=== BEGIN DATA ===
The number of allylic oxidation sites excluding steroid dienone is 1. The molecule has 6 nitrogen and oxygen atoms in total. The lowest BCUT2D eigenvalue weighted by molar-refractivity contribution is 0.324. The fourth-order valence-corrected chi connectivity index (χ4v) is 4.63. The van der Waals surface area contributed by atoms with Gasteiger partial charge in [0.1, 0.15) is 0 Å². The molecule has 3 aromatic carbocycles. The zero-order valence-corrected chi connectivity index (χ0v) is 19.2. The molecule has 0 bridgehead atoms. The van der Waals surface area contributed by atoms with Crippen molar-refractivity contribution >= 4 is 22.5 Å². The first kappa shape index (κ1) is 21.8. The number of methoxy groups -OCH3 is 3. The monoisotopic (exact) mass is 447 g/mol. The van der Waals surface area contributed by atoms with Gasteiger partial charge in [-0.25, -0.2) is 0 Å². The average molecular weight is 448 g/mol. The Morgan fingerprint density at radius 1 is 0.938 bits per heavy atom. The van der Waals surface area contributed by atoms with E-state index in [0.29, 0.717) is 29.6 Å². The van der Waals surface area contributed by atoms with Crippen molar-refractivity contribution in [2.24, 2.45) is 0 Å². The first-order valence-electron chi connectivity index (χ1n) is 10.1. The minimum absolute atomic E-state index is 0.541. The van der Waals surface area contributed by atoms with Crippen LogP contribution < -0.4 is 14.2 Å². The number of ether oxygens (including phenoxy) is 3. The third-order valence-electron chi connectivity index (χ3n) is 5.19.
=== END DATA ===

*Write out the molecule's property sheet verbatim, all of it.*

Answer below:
The number of allylic oxidation sites excluding steroid dienone is 1. The molecule has 6 nitrogen and oxygen atoms in total. The lowest BCUT2D eigenvalue weighted by molar-refractivity contribution is 0.324. The fourth-order valence-corrected chi connectivity index (χ4v) is 4.63. The van der Waals surface area contributed by atoms with Gasteiger partial charge in [0.1, 0.15) is 0 Å². The molecule has 3 aromatic carbocycles. The zero-order valence-corrected chi connectivity index (χ0v) is 19.2. The molecule has 0 bridgehead atoms. The van der Waals surface area contributed by atoms with Crippen molar-refractivity contribution >= 4 is 22.5 Å². The first kappa shape index (κ1) is 21.8. The number of methoxy groups -OCH3 is 3. The monoisotopic (exact) mass is 447 g/mol. The van der Waals surface area contributed by atoms with Gasteiger partial charge in [-0.25, -0.2) is 0 Å². The average molecular weight is 448 g/mol. The Morgan fingerprint density at radius 1 is 0.938 bits per heavy atom. The van der Waals surface area contributed by atoms with E-state index in [0.29, 0.717) is 29.6 Å². The van der Waals surface area contributed by atoms with Crippen molar-refractivity contribution in [2.24, 2.45) is 0 Å². The first-order valence-electron chi connectivity index (χ1n) is 10.1. The minimum absolute atomic E-state index is 0.541. The van der Waals surface area contributed by atoms with Crippen LogP contribution < -0.4 is 14.2 Å². The number of ether oxygens (including phenoxy) is 3. The third-order valence-electron chi connectivity index (χ3n) is 5.19.